Citi Field is a stadium located in Flushing Meadows–Corona Park in the New York City borough of Queens. Completed in 2009, it is the home baseball park of Major League Baseball’s New York Mets. Citi Field was built as a replacement for the adjacent Shea Stadium, which was constructed in 1964 next to the site of the 1964-1965 World’s Fair. Citi Field was designed by Populous (formerly HOK Sport), and is named after Citigroup, a financial services company based in New York that purchased the naming rights. The $850 million baseball park is being funded by the sale of New York City municipal bonds which are to be repaid by the Mets plus interest. The payments will offset property taxes for the lifetime of the park.
The first game at the ballpark took place on March 29, 2009, with a college baseball game between St. John’s Red Storm and the Georgetown Hoyas. The Mets played their first two games at the ballpark on April 3 and April 4, 2009 against the Boston Red Sox as charity exhibition games. The first regular season home game was played on April 13, 2009, against the San Diego Padres. The Mets are considered likely to win the rights to host the 2013 Major League Baseball All-Star Game at Citi Field, which would bring the game to the Mets’ home field for only the second time; the first was at Shea in its 1964 inaugural season.
Shortly before leaving office in December 2001, New York City Mayor Rudy Giuliani announced “tentative agreements” for both the Mets and New York Yankees to build new stadiums. Of $1.6 billion sought for the stadiums, city and state taxpayers would pick up half the tab for construction, $800 million, along with $390 million on extra transportation. The plan also said that the teams would be allowed to keep all parking revenues, which state officials had already said they wanted to keep to compensate the state for building new garages for the teams. The teams would keep 96% of ticket revenues and 100% of all other revenues, not pay sales tax or property tax on the stadium, and would get low-cost electricity from New York state. Business officials criticized the plan as giving too much money to successful teams with little reason to move to a different city.
Michael Bloomberg, who succeeded Giuliani as mayor, exercised the escape clause in the agreements to back out of both deals, saying that the city could not afford to build new stadiums for the Mets and Yankees. Bloomberg said that unbeknownst to him, Giuliani had inserted a clause in this deal which loosened the teams’ leases with the city and would allow the Mets and Yankees to leave the city on 60 days’ notice to find a new home elsewhere if the city backed out of the agreement. At the time, Bloomberg said that publicly funded stadiums were a poor investment. Under Bloomberg, the New York City government would only offer public financing for infrastructure improvements; the teams would have to pay for the stadium themselves. Bloomberg called the former mayor’s agreements “corporate welfare.” Giuliani had already been instrumental in the construction of taxpayer-funded minor league baseball facilities MCU Park for the Mets’ minor league Brooklyn Cyclones and Richmond County Bank Ballpark for the Staten Island Yankees.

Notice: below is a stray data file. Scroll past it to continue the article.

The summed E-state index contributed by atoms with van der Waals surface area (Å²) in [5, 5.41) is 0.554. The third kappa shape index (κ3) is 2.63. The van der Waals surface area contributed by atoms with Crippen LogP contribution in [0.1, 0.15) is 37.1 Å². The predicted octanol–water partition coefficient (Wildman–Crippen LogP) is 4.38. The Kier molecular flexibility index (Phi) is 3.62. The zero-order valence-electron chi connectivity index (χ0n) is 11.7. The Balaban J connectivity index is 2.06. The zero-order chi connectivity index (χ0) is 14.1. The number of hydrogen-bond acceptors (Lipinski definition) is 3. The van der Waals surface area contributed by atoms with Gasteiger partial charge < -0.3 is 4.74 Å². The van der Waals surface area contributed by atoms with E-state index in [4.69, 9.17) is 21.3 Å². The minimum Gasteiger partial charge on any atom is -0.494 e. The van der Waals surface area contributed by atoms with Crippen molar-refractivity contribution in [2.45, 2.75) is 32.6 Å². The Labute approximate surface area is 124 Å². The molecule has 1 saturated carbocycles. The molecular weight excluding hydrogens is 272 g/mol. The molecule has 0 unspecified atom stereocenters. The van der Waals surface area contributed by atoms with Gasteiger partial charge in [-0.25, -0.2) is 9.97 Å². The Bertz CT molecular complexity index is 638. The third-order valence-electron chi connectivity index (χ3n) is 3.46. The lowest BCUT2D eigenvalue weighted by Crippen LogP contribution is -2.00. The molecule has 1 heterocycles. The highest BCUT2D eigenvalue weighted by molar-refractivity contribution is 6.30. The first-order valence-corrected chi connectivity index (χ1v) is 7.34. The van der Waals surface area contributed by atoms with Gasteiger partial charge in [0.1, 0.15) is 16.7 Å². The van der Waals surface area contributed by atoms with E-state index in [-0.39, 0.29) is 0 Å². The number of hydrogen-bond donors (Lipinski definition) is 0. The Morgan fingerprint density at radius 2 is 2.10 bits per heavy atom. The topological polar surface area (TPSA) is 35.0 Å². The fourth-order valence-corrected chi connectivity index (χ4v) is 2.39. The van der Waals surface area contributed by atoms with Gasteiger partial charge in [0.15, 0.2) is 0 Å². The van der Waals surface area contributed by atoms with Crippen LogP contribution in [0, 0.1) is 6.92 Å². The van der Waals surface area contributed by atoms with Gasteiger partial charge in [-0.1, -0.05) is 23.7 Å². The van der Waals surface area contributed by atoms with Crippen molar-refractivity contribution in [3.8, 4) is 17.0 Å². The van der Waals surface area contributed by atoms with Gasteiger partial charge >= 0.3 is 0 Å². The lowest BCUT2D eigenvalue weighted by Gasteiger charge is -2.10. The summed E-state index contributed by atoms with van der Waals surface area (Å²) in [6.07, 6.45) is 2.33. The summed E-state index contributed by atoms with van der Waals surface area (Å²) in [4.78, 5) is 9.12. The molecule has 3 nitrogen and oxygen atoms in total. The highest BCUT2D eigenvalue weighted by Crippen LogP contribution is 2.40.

The original plans for what is now Citi Field were created as part of the New York City 2012 Olympic bid. It was originally supposed to have a retractable roof. After plans for a West Side Stadium fell through, New York looked for an alternate stadium to host the opening and closing ceremonies. The Olympic stadium project was estimated to cost $2.2 billion with $180 million provided by New York City and New York State. If New York had won the bid, the stadium would have been expanded to host the opening and closing ceremonies, as well as other sporting events, while the Mets would have played at Yankee Stadium in The Bronx for the 2012 season.
The projected cost of the new ballpark and other infrastructure improvements is $610 million, with the Mets picking up $420 million of that amount. The agreement includes a 40-year lease that will keep the Mets in New York until 2049.
On March 18, 2006, the New York Mets unveiled the official model for the new ballpark. By July 2006, initial construction of the new park was underway in the parking lot beyond left-field, with a projected finish ahead of Opening Day 2009 in late March.
As of April 13, 2008, all of the structure for the Jackie Robinson Rotunda was in place with the arched windows receiving their paneling and glass. By August 2008, the New York Mets and Daktronics installed 12,000 square feet (1,100 m2) of integrated scoring and video boards throughout the stadium. By September 2008, most of the Citi Field signage had been installed. By December 1, 2008, all of the seats and the playing field had been installed.
During the 2009-10 offseason, the bullpen area in right-center field is undergoing a complete renovation. In the 2009 season, the bullpens had been set up so that the Mets’ bullpen was in front of the visiting bullpen, leading to an obstructed view of the field from the visiting bullpen, which the San Diego Padres complained about during the Mets’ first regular-season home series. The bullpens will be turned 90 degrees, with pitchers throwing toward the field instead of across. More Mets team colors, player banners and logos are also being added throughout the ballpark. The height of the center field wall will be reduced from 16 feet to 8 feet.